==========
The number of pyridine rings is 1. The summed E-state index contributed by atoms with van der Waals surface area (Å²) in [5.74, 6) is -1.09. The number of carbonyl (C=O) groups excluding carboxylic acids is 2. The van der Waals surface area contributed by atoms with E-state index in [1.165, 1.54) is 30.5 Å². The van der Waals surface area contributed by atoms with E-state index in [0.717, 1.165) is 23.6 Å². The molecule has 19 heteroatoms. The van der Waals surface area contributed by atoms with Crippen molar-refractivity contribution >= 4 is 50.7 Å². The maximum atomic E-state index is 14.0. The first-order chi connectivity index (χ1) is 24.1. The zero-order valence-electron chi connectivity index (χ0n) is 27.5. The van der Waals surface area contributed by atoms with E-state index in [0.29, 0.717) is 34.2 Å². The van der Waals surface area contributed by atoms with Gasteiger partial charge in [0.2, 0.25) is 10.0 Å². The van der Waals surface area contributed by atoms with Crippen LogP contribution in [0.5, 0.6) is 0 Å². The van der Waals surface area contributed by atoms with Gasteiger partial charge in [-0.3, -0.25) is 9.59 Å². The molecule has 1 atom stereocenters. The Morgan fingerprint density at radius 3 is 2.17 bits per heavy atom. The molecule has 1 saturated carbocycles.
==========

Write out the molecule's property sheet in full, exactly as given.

The number of pyridine rings is 1. The summed E-state index contributed by atoms with van der Waals surface area (Å²) in [5.74, 6) is -1.09. The number of carbonyl (C=O) groups excluding carboxylic acids is 2. The van der Waals surface area contributed by atoms with E-state index in [1.165, 1.54) is 30.5 Å². The van der Waals surface area contributed by atoms with E-state index in [0.717, 1.165) is 23.6 Å². The molecule has 19 heteroatoms. The van der Waals surface area contributed by atoms with Crippen molar-refractivity contribution >= 4 is 50.7 Å². The maximum atomic E-state index is 14.0. The first-order chi connectivity index (χ1) is 24.1. The zero-order valence-electron chi connectivity index (χ0n) is 27.5. The van der Waals surface area contributed by atoms with E-state index in [0.29, 0.717) is 34.2 Å². The van der Waals surface area contributed by atoms with Gasteiger partial charge in [0.2, 0.25) is 10.0 Å². The van der Waals surface area contributed by atoms with Crippen LogP contribution in [0.5, 0.6) is 0 Å². The van der Waals surface area contributed by atoms with Gasteiger partial charge in [-0.3, -0.25) is 9.59 Å². The molecule has 1 atom stereocenters. The Morgan fingerprint density at radius 3 is 2.17 bits per heavy atom. The molecule has 1 saturated carbocycles.